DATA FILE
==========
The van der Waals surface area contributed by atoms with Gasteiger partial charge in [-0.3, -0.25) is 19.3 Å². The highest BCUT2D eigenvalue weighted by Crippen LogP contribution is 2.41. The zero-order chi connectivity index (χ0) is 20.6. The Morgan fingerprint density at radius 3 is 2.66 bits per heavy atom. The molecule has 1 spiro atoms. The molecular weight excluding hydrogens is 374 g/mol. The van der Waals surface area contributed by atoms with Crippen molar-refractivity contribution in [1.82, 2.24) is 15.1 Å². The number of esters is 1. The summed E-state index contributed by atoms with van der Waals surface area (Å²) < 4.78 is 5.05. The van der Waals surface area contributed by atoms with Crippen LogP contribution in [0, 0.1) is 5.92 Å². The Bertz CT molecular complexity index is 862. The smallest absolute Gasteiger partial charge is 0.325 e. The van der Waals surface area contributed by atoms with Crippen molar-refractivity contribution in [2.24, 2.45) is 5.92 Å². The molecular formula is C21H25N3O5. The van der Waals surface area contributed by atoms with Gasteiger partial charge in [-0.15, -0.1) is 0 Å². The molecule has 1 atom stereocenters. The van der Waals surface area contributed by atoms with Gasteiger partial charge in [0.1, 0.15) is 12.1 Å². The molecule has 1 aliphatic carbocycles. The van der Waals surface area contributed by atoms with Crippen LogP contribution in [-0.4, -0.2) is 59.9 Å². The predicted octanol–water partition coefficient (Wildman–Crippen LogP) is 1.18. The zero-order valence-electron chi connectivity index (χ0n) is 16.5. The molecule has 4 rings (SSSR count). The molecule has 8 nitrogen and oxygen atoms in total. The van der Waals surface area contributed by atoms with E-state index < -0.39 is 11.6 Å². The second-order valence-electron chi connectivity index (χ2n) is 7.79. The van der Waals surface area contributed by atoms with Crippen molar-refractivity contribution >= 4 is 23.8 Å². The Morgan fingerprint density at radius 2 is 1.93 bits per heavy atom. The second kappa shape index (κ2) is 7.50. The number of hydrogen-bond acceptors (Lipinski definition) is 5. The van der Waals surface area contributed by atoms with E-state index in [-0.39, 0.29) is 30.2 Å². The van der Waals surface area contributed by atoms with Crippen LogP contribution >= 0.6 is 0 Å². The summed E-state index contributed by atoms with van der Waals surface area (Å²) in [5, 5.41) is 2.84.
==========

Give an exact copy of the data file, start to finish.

The van der Waals surface area contributed by atoms with Gasteiger partial charge in [-0.3, -0.25) is 19.3 Å². The highest BCUT2D eigenvalue weighted by Crippen LogP contribution is 2.41. The zero-order chi connectivity index (χ0) is 20.6. The Morgan fingerprint density at radius 3 is 2.66 bits per heavy atom. The molecule has 1 spiro atoms. The molecular weight excluding hydrogens is 374 g/mol. The van der Waals surface area contributed by atoms with Crippen molar-refractivity contribution in [1.82, 2.24) is 15.1 Å². The number of esters is 1. The summed E-state index contributed by atoms with van der Waals surface area (Å²) < 4.78 is 5.05. The van der Waals surface area contributed by atoms with Crippen LogP contribution in [0, 0.1) is 5.92 Å². The Bertz CT molecular complexity index is 862. The smallest absolute Gasteiger partial charge is 0.325 e. The van der Waals surface area contributed by atoms with Crippen molar-refractivity contribution in [2.24, 2.45) is 5.92 Å². The molecular formula is C21H25N3O5. The van der Waals surface area contributed by atoms with Gasteiger partial charge in [-0.15, -0.1) is 0 Å². The molecule has 1 atom stereocenters. The van der Waals surface area contributed by atoms with Gasteiger partial charge in [0.1, 0.15) is 12.1 Å². The molecule has 1 aliphatic carbocycles. The van der Waals surface area contributed by atoms with Crippen LogP contribution in [-0.4, -0.2) is 59.9 Å². The predicted octanol–water partition coefficient (Wildman–Crippen LogP) is 1.18. The zero-order valence-electron chi connectivity index (χ0n) is 16.5. The molecule has 4 rings (SSSR count). The molecule has 8 nitrogen and oxygen atoms in total. The van der Waals surface area contributed by atoms with E-state index < -0.39 is 11.6 Å². The second-order valence-electron chi connectivity index (χ2n) is 7.79. The van der Waals surface area contributed by atoms with Crippen molar-refractivity contribution >= 4 is 23.8 Å². The Morgan fingerprint density at radius 2 is 1.93 bits per heavy atom. The second kappa shape index (κ2) is 7.50. The number of hydrogen-bond acceptors (Lipinski definition) is 5. The van der Waals surface area contributed by atoms with E-state index in [-0.39, 0.29) is 30.2 Å². The van der Waals surface area contributed by atoms with Crippen LogP contribution >= 0.6 is 0 Å². The summed E-state index contributed by atoms with van der Waals surface area (Å²) in [5, 5.41) is 2.84.